Anthony Mackie on corrupt cops, 'Triple 9,' and Martin Luther King, Jr.

TORONTO -- Actor Anthony Mackie is well familiar with the issue of police corruption, which frames his new star-packed heist film, "Triple 9.

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"I'm from New Orleans. The question of police corruption never went away," Mackie, whose other credits include "8 Mile," "The Hurt Locker" and several Marvel films, said in a recent interview.

"New Orleans is infamous for its police corruption."

Yet Mackie, who still lives in New Orleans and was recently featured in its Mardi Gras parade, didn't see such corruption growing up.

The 37-year-old said when he was young, cops there policed the neighbourhoods in which they lived.

"When you know the mother of the kid that you're arresting or you know the wife of the guy that you're questioning or arresting, it makes it different," Mackie said.

"So growing up when I did, I knew all the cops in my neighbourhood," he continued. "They were on my brother's bowling team or their parents worked with my parents or stuff like that. So it was a different time, cops were cool. When I was a kid, I wanted to grow up and be a cop or a fireman because they were the cool guys.

"But it's different now."

It was that kind of neighbourhood-respecting cop that Mackie aimed to portray in "Triple 9," in theatres Friday.

Mackie plays Marcus, a gang-unit officer with an upstanding reputation who gets caught up in corruption on the force. The Russian Mafia blackmails the group of corrupt cops, demanding that they pull off an elaborate heist that involves instigating a "999," code for an officer-down scenario.

The ace cast also includes Casey Affleck, Chiwetel Ejiofor, Aaron Paul, Woody Harrelson and Kate Winslet. John Hillcoat directed the script by Matt Cook.

Mackie already had the weapons training for the role down, having learned it from a sniper while playing a sergeant on "The Hurt Locker." He also frequents the gun range as a hobby.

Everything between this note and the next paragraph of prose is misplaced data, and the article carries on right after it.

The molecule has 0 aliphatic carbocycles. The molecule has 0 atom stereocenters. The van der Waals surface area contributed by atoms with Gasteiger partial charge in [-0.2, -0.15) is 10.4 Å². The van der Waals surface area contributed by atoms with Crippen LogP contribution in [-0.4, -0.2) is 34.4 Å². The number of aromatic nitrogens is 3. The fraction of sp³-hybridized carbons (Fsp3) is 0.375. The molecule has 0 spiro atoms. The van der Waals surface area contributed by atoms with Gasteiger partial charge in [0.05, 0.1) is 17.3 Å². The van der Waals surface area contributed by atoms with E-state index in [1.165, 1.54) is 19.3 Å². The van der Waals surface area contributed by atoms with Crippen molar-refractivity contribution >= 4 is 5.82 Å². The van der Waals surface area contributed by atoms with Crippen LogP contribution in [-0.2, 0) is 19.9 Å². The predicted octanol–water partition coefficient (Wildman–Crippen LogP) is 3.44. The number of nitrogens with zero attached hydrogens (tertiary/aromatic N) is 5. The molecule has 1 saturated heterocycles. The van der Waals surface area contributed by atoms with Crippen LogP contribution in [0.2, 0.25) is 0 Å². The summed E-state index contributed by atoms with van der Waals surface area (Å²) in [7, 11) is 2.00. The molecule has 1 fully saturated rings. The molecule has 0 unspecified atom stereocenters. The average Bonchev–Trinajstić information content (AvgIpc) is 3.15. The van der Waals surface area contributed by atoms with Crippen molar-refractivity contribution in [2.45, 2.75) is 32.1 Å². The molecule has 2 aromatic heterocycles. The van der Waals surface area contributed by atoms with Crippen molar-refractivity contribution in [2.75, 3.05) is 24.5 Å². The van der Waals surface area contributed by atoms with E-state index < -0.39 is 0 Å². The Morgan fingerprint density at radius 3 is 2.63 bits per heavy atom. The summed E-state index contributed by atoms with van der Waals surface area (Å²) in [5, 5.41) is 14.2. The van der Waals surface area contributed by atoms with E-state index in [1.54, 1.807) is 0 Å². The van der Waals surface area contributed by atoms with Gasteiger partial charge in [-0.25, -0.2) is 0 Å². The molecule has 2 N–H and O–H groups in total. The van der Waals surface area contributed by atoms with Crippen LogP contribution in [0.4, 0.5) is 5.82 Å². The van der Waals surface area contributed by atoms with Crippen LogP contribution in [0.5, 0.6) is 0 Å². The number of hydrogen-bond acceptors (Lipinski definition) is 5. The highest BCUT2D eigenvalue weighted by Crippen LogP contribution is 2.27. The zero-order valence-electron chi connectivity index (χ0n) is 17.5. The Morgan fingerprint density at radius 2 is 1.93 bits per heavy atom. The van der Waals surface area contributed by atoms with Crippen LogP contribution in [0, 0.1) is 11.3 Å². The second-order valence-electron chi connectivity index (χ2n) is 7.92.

"I find it very soothing and calming and so I'm very comfortable with handguns," he said.

"It's more about the focus. You basically close everything else out. You focus on yourself and the target and you really go within yourself, almost like being underwater, like scuba diving. It's a very cerebral experience."

Mackie's next role is his biggest yet: Martin Luther King, Jr., in the film "All the Way."

"A life highlight," he said. "It was definitely life-affirming."

Also a highlight is his role as the comic book character Falcon, which he's played in "Captain America" and "Avengers" films as well as "Ant-Man."

"Getting that role was like winning the lottery. It really changed my perspective on my career and everything around," he said.

Mackie loves the costume ("It's dope," he said with a laugh), Marvel fans' passion and the guarantee that "the movie's going to be well-received and it's going to be a hit."

"All you gotta do is show up," he said. "Just make it from the bed, to the car, to the set, to your wardrobe, to set. That's all you gotta do and it's going to be a good movie."

The Marvel world was actually foreign to Mackie before he signed on as Falcon.

He said he didn't read comic books growing up, preferring "The Hardy Boys" and cartoon mysteries instead.

"My brother had boxes of comic books. I mean, hundreds of them, and I used to just rip them up and made airplanes. He hated me," Mackie said with a laugh.

"'Scooby Doo' was my jam."


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